Wednesday, 1 August 2018

Do not place the blame on SQL Server

I have never worked for Microsoft, but SQL Server has given me a lot in terms of learning, community and opportunities, all these together have helped me do a great job as a Database Administrator. Since I started working with SQL Server nearly 15 years ago, I have frequently seen people saying that SQL Server is nowhere near as good as Oracle. Honestly, I mostly tried not to get involved in this fruitless discussion. However, I was always wondering what was the point of comparing products in such a compulsive way? why do people still get involved in this sort of discussions? is technology more crucial than ours skills? or maybe one is just trying to find something to blame? one is supposed to be a professional, and in this sense, one has to make the most out of any specific database technology. No matter what technology you are working with, you are at the wheel, technology is just a tool, so do not blame technology on the ground of one's inefficiency.

To be brutally honest, I am not one of the database engineers who speaks glowingly of SQL Server because I fully understand that after all it is not more than one of the many hugely powerful tools available out there to manage databases, and of course, every solution depends entirely on you. Nevertheless, according to my experience, I have to say that Microsoft SQL Server is cleverly designed and has an easy-to-use interface that relieves you from having to know arcane syntax details to complete any job. So, if other database management products do not have the same then it is not a SQL Server's problem. Is it not true that the top priority of any software is to make your life easier and your work more productive? so SQL Server just makes it. To give you an example, it has a dashboard that displays performance statistics; and notifies you of some situation that is worthy of attention.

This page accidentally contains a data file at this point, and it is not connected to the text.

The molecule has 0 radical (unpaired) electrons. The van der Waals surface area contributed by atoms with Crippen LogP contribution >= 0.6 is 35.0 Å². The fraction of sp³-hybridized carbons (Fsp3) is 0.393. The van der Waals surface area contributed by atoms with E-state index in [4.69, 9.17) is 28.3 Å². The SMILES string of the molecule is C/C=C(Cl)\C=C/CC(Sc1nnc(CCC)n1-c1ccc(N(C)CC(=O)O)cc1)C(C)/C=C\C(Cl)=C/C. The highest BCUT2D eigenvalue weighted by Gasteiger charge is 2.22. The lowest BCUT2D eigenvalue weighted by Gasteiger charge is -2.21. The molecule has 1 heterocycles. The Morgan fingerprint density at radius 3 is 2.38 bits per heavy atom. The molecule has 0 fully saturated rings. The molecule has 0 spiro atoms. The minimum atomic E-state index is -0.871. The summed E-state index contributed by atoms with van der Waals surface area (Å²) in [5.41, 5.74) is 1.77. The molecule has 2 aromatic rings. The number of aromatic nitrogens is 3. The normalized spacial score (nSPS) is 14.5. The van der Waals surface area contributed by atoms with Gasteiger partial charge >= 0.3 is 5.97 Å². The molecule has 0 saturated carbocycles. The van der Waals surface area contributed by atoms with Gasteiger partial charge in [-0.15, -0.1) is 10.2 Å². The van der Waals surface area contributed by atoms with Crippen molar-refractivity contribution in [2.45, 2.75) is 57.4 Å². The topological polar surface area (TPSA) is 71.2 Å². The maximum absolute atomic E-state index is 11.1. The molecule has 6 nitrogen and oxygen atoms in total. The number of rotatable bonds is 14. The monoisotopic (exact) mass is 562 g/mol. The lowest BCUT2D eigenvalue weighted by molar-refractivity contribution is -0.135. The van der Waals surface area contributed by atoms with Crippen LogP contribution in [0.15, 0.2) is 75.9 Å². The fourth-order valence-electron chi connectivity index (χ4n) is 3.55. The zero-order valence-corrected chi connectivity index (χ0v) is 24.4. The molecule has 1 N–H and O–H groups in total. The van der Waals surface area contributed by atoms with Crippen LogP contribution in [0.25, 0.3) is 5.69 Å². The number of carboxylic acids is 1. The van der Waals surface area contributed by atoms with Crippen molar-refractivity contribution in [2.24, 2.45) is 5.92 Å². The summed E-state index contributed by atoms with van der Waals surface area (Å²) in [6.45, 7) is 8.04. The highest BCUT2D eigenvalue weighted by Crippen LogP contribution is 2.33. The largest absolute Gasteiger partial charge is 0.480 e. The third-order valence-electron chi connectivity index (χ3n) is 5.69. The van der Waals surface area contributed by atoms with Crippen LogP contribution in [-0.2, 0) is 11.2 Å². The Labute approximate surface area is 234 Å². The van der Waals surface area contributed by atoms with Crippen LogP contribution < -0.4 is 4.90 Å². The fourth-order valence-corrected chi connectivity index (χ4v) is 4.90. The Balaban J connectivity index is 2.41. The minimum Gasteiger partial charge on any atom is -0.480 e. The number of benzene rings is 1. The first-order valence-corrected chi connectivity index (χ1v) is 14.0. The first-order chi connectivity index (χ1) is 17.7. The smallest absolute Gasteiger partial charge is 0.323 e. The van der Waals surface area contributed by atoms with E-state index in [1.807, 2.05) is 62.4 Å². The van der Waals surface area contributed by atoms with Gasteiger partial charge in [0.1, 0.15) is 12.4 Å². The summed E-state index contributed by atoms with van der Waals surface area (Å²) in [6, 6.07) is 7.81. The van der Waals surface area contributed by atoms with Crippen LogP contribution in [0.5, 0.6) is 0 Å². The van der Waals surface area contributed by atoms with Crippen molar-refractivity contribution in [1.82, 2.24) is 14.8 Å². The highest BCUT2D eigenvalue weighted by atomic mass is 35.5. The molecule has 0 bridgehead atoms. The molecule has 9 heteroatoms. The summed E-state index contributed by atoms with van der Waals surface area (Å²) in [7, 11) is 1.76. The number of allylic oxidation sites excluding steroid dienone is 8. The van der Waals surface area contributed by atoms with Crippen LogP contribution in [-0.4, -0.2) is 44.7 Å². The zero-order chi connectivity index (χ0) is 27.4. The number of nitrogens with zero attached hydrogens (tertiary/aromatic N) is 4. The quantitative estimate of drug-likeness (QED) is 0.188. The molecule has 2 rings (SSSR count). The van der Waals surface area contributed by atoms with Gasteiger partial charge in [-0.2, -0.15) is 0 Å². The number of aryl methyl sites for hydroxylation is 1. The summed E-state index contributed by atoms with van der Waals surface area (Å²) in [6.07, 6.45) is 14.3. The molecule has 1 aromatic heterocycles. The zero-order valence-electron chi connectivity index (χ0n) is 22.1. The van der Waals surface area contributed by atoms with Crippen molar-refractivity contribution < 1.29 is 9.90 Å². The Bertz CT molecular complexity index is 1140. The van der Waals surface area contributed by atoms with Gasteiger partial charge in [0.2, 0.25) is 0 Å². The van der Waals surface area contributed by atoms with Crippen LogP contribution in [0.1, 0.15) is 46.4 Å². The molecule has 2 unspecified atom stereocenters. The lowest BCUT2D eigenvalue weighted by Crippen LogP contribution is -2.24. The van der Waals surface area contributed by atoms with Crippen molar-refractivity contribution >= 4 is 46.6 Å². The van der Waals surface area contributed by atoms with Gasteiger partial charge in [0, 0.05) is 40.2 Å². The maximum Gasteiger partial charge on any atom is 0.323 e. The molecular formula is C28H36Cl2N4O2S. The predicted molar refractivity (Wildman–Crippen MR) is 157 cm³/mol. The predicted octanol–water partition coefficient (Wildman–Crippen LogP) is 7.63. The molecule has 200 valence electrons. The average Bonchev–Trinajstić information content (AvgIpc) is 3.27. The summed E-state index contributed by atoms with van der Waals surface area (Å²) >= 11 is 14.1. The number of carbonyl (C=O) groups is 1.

Additionally, SQL Server provides scalable performance mostly when there is only one instance running per server, only then will it make efficient use of resources and eliminate the overhead of having various SQL instances struggling with shared memory and limited storage throughput. It is worth noting that it is heartedly recommendable carrying out maintenance tasks once a month at least to warrant strongly consistent data and to eke out every last ounce of performance. Similarly, it is of paramount importance to meet SQL Server minimum hardware requirements, otherwise, unforeseen problems may arise in the foreseeable future. This is the base on which SQL Server must always be installed.

I have witnessed how SQL Server technology has improved dramatically since 2005. In this sense, I have to say that SQL Server 2000 was not good enough, however, it did not performed as poorly as previous versions such as SQL7.0 and SQL6.5. Despite the fact that SQL2000, SQL7.0 and SQL6.5 were not scalable products, one as DBA had to make wise use of them in order to prevent poor performance from happening. How is it possible? if one really knows the database management system then one also knows their limits and strengths, so one will try to use the features appropriately for what they were supposed to be initially designed, and not in the opposite way. Does it make sense?

My point is that most of issues are created due to misused of features. for example, I have unluckily seen some accidental DBAs trying to use Log Shipping to "replace" SQL Server Failover Clustering, ever worse, they tried to use it as a real HA/DR solution. To cap it all, some so-called "experienced" DBA sometimes asked me how to install SQL2000 on Windows Server 2016. Seriously, at the beginning I did not know what to answer because I could not believe somebody was asking me that. One just has to make appropriate use of features. People are to blame. That's it.

All in all, the major problem is mostly about people who poorly designed and installed the database server, I mean the problem is the lack of knowledge, it is not technology on its own. Do not place the blame on SQL Server on the grounds of one's inefficiency. So, the more you know SQL Server inside and out, the better the performance will be. As simple as that. SQL Server just performances as good as it is installed and configured. So, in the unlikely event that you are not satisfied with the product, remember what I previously mentioned.

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